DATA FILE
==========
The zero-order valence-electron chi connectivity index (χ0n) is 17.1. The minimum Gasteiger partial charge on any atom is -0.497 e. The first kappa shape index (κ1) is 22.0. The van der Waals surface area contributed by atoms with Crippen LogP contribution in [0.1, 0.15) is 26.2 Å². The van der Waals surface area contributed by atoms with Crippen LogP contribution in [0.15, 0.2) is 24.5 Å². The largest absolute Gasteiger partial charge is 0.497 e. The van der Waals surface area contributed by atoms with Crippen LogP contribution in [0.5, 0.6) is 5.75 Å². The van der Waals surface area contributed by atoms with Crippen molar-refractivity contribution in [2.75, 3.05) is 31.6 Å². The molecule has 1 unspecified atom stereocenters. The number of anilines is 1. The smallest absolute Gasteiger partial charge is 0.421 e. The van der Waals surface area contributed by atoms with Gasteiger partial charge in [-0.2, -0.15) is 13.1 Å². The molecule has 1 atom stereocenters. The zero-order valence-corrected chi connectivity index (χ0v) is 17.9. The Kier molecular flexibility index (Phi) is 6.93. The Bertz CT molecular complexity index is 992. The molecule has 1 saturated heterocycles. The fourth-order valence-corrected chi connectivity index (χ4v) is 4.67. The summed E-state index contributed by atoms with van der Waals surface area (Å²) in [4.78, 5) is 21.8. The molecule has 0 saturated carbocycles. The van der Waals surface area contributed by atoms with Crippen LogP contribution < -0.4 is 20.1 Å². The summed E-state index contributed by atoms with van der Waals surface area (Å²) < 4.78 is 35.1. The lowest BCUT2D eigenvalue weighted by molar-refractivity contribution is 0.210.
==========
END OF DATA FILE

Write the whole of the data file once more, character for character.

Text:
The zero-order valence-electron chi connectivity index (χ0n) is 17.1. The minimum Gasteiger partial charge on any atom is -0.497 e. The first kappa shape index (κ1) is 22.0. The van der Waals surface area contributed by atoms with Crippen LogP contribution in [0.1, 0.15) is 26.2 Å². The van der Waals surface area contributed by atoms with Crippen LogP contribution in [0.15, 0.2) is 24.5 Å². The largest absolute Gasteiger partial charge is 0.497 e. The van der Waals surface area contributed by atoms with Crippen LogP contribution in [0.5, 0.6) is 5.75 Å². The van der Waals surface area contributed by atoms with Crippen molar-refractivity contribution in [2.75, 3.05) is 31.6 Å². The molecule has 1 unspecified atom stereocenters. The number of anilines is 1. The smallest absolute Gasteiger partial charge is 0.421 e. The van der Waals surface area contributed by atoms with Gasteiger partial charge in [-0.2, -0.15) is 13.1 Å². The molecule has 1 atom stereocenters. The zero-order valence-corrected chi connectivity index (χ0v) is 17.9. The Kier molecular flexibility index (Phi) is 6.93. The Bertz CT molecular complexity index is 992. The molecule has 1 saturated heterocycles. The fourth-order valence-corrected chi connectivity index (χ4v) is 4.67. The summed E-state index contributed by atoms with van der Waals surface area (Å²) in [4.78, 5) is 21.8. The molecule has 0 saturated carbocycles. The van der Waals surface area contributed by atoms with Crippen LogP contribution < -0.4 is 20.1 Å². The summed E-state index contributed by atoms with van der Waals surface area (Å²) < 4.78 is 35.1. The lowest BCUT2D eigenvalue weighted by molar-refractivity contribution is 0.210.